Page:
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Noel Godfrey Chavasse. VC and Bar, MC, RAMC.

Britain most highly decorated serviceman in the 1914-18 World War

Noel Godfrey Chavasse was born in Oxford on 9th November, 1884.  He was educated at Liverpool College and Trinity College, Oxford graduating in medicine with first class honours in 1907.   In 1909 Chavasse joined the Oxford University Officer Training Corps Medical Unit. The following year he sat and passed the examination that allowed him to join the Fellowship of the Royal College of Surgeons.   Chavasse worked in Dublin and the Royal Southern Hospital in Liverpool before joining the Royal Army Medical Corps in 1913.  He was Medical Officer to the 1/10th Battalion (Liverpool Scottish) of the King's Liverpool Regiment.

Chavasse offered to serve in France on the outbreak of the First World War. He was transferred to the Western Front in November 1914 where he was attached to the Liverpool Scottish Regiment.   In March 1915 the regiment took part in the offensive at Ypres, where poison gas was used for the first time. By June 1915 only 142 men out of the 829 men who arrived with Chavasse remained on active duty. The rest had been killed or badly wounded.

Chavasse was promoted to captain in August 1915 and six months later was awarded the Military Cross for his actions at the Battle of Hooge. In April 1916 he was granted three days leave to receive his award from King George V.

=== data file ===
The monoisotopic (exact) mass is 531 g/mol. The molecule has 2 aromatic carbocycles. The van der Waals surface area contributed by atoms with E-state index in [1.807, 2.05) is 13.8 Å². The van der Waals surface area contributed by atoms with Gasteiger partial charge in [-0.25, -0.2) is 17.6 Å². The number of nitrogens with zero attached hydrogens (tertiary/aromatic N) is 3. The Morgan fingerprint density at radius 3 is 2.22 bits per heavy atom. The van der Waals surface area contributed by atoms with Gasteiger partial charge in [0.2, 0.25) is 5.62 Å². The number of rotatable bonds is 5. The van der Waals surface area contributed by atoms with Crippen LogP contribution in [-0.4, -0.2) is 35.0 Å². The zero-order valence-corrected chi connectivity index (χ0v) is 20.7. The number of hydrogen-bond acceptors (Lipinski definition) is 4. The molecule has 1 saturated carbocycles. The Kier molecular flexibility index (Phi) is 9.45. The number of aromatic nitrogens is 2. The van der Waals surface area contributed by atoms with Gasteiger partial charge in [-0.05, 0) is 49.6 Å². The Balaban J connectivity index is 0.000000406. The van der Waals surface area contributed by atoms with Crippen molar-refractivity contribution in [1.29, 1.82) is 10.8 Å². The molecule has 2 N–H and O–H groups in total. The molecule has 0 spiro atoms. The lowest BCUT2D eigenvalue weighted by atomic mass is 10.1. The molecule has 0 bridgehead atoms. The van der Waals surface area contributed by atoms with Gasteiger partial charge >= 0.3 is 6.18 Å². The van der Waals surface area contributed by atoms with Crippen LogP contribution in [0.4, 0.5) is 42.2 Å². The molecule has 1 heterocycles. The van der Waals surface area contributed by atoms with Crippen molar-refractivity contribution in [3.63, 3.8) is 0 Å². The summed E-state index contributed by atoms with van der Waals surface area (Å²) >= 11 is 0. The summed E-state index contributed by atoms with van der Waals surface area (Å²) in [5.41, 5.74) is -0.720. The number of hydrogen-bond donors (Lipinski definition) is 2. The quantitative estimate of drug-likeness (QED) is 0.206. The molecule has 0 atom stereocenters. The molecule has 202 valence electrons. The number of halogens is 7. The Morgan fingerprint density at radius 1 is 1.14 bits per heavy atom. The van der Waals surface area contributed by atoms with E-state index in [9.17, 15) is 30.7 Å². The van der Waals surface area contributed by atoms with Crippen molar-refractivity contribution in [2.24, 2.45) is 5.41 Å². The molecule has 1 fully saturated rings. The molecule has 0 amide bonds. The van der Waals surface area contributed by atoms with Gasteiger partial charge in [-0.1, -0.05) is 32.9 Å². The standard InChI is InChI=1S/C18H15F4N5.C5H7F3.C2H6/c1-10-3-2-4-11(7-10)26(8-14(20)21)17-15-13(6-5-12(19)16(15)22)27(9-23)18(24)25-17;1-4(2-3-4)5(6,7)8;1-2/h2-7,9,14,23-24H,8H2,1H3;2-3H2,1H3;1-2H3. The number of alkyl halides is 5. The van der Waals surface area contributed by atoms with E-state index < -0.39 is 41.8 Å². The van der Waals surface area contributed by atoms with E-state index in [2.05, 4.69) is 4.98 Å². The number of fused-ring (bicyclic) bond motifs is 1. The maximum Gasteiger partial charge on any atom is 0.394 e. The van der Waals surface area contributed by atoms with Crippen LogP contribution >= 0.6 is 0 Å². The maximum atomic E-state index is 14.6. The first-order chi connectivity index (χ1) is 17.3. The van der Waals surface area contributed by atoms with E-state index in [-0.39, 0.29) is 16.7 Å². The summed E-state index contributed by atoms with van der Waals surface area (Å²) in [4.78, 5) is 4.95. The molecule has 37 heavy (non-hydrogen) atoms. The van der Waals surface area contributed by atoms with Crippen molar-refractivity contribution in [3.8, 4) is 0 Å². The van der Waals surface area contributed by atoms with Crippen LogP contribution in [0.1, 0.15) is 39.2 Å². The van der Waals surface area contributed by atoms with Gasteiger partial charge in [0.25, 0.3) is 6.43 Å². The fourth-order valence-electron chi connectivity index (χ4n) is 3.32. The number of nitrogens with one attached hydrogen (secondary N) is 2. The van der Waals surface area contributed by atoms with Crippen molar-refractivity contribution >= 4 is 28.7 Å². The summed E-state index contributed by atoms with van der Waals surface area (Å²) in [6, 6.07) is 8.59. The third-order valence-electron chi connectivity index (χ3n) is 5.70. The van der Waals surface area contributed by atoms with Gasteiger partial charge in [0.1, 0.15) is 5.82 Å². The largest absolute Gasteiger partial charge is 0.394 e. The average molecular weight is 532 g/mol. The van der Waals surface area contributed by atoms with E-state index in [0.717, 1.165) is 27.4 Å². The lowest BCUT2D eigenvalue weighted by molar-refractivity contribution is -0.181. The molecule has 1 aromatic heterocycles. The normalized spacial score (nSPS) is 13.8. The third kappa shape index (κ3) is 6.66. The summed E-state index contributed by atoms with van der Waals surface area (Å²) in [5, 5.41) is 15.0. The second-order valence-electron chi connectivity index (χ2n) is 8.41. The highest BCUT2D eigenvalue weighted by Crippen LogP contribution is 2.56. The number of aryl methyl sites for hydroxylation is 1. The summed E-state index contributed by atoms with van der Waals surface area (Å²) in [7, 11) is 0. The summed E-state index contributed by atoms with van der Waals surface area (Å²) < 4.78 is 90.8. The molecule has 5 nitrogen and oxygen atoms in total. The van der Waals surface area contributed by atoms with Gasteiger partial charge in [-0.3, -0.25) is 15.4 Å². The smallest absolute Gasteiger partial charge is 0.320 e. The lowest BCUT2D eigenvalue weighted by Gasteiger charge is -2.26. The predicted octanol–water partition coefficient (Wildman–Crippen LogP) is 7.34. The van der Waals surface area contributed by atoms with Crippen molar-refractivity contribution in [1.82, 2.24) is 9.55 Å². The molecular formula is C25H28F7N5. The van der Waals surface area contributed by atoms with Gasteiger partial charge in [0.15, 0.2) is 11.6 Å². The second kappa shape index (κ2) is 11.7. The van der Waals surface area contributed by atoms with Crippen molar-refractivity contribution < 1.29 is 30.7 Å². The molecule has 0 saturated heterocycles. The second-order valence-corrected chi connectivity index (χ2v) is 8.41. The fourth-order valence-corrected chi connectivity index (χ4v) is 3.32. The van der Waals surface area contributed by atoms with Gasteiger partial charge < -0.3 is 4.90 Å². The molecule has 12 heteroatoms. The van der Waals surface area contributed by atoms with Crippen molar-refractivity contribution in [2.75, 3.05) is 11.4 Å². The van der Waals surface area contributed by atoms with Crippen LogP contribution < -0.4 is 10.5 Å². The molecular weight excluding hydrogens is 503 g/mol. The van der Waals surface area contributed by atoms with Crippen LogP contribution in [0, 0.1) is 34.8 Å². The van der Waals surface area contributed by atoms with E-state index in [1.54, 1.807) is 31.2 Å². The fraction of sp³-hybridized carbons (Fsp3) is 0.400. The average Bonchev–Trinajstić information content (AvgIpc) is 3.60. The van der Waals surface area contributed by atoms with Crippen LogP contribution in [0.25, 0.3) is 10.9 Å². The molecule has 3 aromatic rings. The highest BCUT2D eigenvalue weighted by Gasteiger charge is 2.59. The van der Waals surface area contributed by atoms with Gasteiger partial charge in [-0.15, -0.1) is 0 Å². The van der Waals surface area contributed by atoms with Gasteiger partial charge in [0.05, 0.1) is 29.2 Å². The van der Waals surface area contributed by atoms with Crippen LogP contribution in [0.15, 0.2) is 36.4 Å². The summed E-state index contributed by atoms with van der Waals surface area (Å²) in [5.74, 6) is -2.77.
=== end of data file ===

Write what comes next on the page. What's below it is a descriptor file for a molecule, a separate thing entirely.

In July 1916 Chavasse's battalion was moved to the Somme battlefield near Mametz. On the 7th August the Liverpool Scottish Regiment were ordered to attack Guillemont. Of the 620 men who took part in the offensive, 106 of the men were killed and 174 were wounded. This included Chavasse who was hit by shell splinters while rescuing men in no-mans-land. For this he was awarded the Victoria Cross.

In February 1917, he took part in the offensive at Passchendaele.  For nearly two days he went out into the battlefield rescuing and treating wounded soldiers.  During this period Noel performed the deeds that gained him his second Victoria Cross.

After being badly wounded Chavasse was sent to the Casualty Clearing Station at Brandhoek. Although operated on he died on 4th August 1917.  He was Britain's most highly decorated serviceman in the war.

His father, Francis Chavasse, became Bishop of Liverpool in 1900.  In 1908 Chavasse and his twin brother, Christopher, both represented Britain in the Olympic Games in the 400 metres.

Following his death, this poem by Canon H.D. Rawnsley was published in the Liverpool press:

Mourn for the dead we ill could spare
A man to think and do and dare
Dear Oxford’s gallant son,
His is the gain but ours the loss
Who, ere he won Victoria’s Cross,
Another Cross had won.

A statue to Chavasse is to be erected near the Anglican Cathedral.